23.08.2024 - 25.08.2024


23.08.2024 - 25.08.2024 | Zandvoort

Key Facts

Location: 5.527998


41,543 sq km (16,039 sq miles).

17,020,000 (2016 World Bank).

488 per sq km.




Constitutional monarchy.


The Netherlands shares borders to the south with Belgium and to the east with Germany, while the North Sea lies to the north and west. Large areas of The Netherlands have been reclaimed from the sea and consequently one-fifth of the country lies below sea level. The country is flat and level and is criss-crossed by rivers and canals.

Areas reclaimed from the sea, known as polders, are extremely fertile. The landscape is broken by the forest of Arnhem, the bulb fields in the west, the lakes of the central and northern areas, and coastal dunes that are among the most impressive in Europe.

Language: Religion:

24% Roman Catholic, 6.7% Dutch Reformed Church, 6% Calvinist, 4.9% Muslim, 42% other religions or none.

Time: Social Conventions:

The Dutch are a tolerant breed and there is little you can do or say to ruffle them (except perhaps to display your own intolerance of, say, ethnic minorities or alternative lifestyles). Their straightforwardness can sometimes strike foreigners as blunt, if not plain rude. Conversely, the Dutch will expect you to be direct as well: yes means yes, not 'maybe.'

It is customary to shake hands when seeing someone you know or when being introduced to someone; women and men or women and women may kiss each other on alternating cheeks three times. You may be fashionably late for social gatherings but not for business meetings. Casual wear is generally acceptable, except for business functions or at smart restaurants, bars and clubs.


230 volts AC, 50Hz. European-style plugs with two round pins are standard.

Head of Government:

Prime Minister Mark Rutte since 2010.

Head of State:

King Willem-Alexander since 2013.

Recent History:

The Netherlands’ position at the threshold of the sea has historically been both a blessing and a curse. From its earliest settlement, inhabitants made efforts to keep their heads above water, as remains evident from the artificial mounds they constructed along the coast of Friesland. In modern times, vast public works projects have been undertaken, such as the Delta Project, built to protect the province of Zeeland after major floods in 1953. But the country has also taken advantage of its position and prospered from its overseas trade. Much of its productive farmland stands upon lands reclaimed from the seabed.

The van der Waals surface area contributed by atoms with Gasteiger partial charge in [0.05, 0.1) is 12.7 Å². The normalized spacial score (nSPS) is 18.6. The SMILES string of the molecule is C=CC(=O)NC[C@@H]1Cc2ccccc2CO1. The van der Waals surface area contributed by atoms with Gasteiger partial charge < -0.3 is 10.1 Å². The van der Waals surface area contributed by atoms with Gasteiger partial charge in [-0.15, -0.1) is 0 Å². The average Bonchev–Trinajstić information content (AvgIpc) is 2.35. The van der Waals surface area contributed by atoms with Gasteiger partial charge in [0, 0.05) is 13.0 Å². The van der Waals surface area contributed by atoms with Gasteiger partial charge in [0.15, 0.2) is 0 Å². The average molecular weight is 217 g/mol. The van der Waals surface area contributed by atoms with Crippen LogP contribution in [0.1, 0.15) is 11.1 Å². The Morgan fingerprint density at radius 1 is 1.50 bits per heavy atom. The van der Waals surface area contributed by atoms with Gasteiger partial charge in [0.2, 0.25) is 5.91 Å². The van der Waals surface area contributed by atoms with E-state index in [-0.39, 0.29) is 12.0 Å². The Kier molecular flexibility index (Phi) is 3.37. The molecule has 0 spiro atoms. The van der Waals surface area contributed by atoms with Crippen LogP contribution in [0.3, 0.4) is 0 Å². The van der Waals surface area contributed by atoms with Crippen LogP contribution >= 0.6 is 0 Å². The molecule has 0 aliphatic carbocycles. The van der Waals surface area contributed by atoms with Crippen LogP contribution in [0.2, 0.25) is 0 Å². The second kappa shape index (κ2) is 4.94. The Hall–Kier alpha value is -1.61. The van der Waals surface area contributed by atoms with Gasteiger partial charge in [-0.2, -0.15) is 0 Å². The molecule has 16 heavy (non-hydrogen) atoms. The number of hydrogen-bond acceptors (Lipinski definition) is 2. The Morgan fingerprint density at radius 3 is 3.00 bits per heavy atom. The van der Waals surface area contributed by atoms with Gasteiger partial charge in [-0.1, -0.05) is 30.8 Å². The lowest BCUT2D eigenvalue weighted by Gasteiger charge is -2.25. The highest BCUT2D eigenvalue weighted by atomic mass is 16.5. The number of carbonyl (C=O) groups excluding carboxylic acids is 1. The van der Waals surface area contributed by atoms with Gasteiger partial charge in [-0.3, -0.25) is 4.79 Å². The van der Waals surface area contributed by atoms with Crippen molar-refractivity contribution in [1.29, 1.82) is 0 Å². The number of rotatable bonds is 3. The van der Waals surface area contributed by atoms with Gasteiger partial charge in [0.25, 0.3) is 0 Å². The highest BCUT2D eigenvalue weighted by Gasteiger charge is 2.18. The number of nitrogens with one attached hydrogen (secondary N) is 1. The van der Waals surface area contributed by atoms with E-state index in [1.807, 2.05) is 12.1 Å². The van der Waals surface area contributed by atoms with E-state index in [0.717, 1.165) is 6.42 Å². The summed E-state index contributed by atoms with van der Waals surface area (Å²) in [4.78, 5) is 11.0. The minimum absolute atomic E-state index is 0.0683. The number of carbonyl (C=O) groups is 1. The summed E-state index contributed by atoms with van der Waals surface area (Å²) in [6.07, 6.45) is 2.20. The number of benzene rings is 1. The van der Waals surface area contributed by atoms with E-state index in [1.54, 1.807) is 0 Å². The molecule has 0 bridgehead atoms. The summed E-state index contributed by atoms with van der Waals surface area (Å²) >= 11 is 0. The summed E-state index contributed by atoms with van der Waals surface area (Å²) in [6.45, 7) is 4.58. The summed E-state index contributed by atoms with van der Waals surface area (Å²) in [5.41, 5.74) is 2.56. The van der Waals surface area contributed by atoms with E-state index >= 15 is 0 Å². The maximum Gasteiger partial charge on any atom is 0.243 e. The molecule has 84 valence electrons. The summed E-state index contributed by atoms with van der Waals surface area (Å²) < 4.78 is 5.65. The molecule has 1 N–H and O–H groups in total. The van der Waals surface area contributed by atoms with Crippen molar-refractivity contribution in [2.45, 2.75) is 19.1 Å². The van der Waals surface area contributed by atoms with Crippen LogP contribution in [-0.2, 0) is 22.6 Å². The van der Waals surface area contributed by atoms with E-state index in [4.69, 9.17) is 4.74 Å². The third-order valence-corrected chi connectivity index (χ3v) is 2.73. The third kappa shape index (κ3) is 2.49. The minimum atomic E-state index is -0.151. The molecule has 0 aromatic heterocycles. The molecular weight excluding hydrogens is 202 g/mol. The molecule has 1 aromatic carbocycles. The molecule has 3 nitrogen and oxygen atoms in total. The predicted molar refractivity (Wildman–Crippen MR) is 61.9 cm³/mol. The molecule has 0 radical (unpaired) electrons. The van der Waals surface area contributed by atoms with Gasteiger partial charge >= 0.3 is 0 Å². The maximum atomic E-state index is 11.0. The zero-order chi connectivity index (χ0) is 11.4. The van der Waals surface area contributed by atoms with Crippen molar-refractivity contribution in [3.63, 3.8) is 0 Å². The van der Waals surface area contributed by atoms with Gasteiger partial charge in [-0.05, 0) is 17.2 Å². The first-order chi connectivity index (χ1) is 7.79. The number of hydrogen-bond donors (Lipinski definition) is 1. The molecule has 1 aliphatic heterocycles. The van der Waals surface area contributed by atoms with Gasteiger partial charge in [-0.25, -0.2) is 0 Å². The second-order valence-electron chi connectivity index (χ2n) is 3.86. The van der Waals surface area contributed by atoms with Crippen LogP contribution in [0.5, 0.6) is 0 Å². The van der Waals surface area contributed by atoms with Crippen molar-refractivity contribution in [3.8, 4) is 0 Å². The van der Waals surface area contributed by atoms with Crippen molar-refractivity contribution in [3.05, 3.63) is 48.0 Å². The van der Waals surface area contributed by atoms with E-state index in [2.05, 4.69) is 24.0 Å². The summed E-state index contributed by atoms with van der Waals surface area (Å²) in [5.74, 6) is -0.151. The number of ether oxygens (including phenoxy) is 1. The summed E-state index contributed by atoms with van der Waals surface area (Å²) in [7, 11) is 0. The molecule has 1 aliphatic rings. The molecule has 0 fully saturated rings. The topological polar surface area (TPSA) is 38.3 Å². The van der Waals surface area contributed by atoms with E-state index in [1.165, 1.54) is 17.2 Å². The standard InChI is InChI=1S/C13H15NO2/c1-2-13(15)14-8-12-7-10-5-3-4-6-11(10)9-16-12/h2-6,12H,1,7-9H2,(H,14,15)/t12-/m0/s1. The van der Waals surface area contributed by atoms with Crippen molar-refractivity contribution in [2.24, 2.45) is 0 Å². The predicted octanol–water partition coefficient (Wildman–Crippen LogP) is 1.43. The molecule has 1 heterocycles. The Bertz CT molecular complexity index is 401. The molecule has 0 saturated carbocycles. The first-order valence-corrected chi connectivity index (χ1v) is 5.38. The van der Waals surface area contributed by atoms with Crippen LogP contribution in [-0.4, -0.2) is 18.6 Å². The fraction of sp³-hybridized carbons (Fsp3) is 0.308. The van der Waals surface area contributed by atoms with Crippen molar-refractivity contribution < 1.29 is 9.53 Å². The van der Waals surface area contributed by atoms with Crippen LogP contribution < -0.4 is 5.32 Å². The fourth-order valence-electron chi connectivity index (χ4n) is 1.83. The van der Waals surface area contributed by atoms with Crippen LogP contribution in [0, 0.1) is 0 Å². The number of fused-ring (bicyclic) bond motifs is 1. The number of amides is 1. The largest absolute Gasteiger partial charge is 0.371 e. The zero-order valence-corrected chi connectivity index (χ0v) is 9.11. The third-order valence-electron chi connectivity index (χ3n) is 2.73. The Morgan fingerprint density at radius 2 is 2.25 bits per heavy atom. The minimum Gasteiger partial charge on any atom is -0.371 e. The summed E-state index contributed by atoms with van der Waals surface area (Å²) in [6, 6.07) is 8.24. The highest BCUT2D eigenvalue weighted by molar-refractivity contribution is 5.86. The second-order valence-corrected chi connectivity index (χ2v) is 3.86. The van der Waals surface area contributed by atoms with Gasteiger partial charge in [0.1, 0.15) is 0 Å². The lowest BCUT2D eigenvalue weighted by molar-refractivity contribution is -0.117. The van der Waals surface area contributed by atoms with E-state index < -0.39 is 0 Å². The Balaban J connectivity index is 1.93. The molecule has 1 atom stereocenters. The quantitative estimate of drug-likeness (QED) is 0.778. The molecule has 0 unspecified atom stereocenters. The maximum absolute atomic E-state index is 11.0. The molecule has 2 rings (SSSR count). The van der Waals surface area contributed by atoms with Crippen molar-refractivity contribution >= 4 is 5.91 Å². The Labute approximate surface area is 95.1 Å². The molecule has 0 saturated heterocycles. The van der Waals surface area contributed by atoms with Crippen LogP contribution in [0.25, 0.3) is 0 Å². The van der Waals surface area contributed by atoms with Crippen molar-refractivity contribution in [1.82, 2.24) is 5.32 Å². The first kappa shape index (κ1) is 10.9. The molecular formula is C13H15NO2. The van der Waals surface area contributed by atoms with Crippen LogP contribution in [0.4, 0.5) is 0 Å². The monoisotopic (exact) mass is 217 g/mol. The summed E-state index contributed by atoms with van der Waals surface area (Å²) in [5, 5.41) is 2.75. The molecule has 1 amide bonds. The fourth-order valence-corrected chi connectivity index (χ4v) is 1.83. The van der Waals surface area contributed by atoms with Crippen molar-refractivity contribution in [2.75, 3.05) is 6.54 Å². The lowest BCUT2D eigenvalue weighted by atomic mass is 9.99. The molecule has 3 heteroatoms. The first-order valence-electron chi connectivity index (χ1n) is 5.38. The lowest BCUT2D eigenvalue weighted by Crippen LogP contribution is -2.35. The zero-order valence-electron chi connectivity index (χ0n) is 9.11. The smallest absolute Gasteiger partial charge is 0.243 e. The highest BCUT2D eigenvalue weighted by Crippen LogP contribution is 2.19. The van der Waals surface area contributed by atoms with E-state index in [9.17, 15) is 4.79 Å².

Defenceless against the onslaught of foreign powers in its nascent stages, the Netherlands was ruled by a succession of overlords. The forts of Nijmegen and Maastricht are evidence of Roman domination at the start of Christian era. During feudal times, the Franks took over, then the Holy Roman Empire. In the Middle Ages some measure of independence emerged under the Dukes of Burgundy and the region began to prosper from a thriving cloth industry.

Conflict erupted in the 16th century as Spain wielded its imperial power to suppress the rise of Protestantism in the northern provinces. Allying with the Catholic provinces to the south, Holland revolted against the Spanish and declared independence in 1588. A period of economic prosperity and cultural flowering ensued in the 17th century now recognised as Holland’s golden age. During this period, the country became a colonial power in Asia, Africa, the Caribbean and South America while the settlement of New Amsterdam in 1625 established a beachhead in North America. Concurrently, shipbuilding and related industries flourished. Wars with England over control of sea trade checked Holland’s ascendance, and France annexed the country in 1795. After the defeat of Napoleon at Waterloo, Prince William I of Orange became king and the 17 northern and southern provinces of the Netherlands reunited only to be severed again in 1830, as Belgium declared independence.

The 19th century saw a shift to an industrialised society. The country managed to stay out of World War 1, but a few decades later succumbed to the onslaught of the Nazis, who systematically decimated Holland’s Jewish population. After World War 2, the Netherlands developed a progressive social welfare system and saw major migration from Morocco, Turkey and the former Dutch colonies of Surinam and the Antilles as a response to labour shortages.

Did you know?

• The World Happiness Report ranks the Netherlands the sixth happiest nation in the world.

• The age of the Dutch Masters in the 17th century produced many painters including Rembrandt and Vermeer.

• Famed Dutch actors include Rutger Hauer, Michael Huisman (Game of Thrones) and Famke Janssen.